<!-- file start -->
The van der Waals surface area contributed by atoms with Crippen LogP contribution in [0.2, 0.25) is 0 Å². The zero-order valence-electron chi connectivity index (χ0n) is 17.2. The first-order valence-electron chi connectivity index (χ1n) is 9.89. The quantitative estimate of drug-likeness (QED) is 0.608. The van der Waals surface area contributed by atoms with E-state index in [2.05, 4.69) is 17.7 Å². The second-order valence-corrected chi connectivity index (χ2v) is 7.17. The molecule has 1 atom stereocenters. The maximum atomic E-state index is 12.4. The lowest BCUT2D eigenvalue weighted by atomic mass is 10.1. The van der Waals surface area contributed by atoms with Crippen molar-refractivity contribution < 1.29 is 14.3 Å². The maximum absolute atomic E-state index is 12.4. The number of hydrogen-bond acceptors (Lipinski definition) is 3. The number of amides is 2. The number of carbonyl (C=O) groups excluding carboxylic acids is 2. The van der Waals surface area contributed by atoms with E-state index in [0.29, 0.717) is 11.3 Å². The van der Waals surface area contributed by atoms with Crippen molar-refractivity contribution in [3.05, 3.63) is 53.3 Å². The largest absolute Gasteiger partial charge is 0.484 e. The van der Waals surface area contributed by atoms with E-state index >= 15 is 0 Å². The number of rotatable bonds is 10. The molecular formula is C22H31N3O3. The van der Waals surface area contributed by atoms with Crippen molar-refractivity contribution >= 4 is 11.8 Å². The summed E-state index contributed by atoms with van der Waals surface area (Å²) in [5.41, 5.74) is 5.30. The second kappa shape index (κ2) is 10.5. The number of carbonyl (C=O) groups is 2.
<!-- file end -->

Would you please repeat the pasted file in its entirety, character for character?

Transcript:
The van der Waals surface area contributed by atoms with Crippen LogP contribution in [0.2, 0.25) is 0 Å². The zero-order valence-electron chi connectivity index (χ0n) is 17.2. The first-order valence-electron chi connectivity index (χ1n) is 9.89. The quantitative estimate of drug-likeness (QED) is 0.608. The van der Waals surface area contributed by atoms with E-state index in [2.05, 4.69) is 17.7 Å². The second-order valence-corrected chi connectivity index (χ2v) is 7.17. The molecule has 1 atom stereocenters. The maximum atomic E-state index is 12.4. The lowest BCUT2D eigenvalue weighted by atomic mass is 10.1. The van der Waals surface area contributed by atoms with Crippen molar-refractivity contribution < 1.29 is 14.3 Å². The maximum absolute atomic E-state index is 12.4. The number of hydrogen-bond acceptors (Lipinski definition) is 3. The number of amides is 2. The number of carbonyl (C=O) groups excluding carboxylic acids is 2. The van der Waals surface area contributed by atoms with E-state index in [0.29, 0.717) is 11.3 Å². The van der Waals surface area contributed by atoms with Crippen molar-refractivity contribution in [3.05, 3.63) is 53.3 Å². The largest absolute Gasteiger partial charge is 0.484 e. The van der Waals surface area contributed by atoms with E-state index >= 15 is 0 Å². The number of rotatable bonds is 10. The molecular formula is C22H31N3O3. The van der Waals surface area contributed by atoms with Crippen molar-refractivity contribution >= 4 is 11.8 Å². The summed E-state index contributed by atoms with van der Waals surface area (Å²) in [5.41, 5.74) is 5.30. The second kappa shape index (κ2) is 10.5. The number of carbonyl (C=O) groups is 2.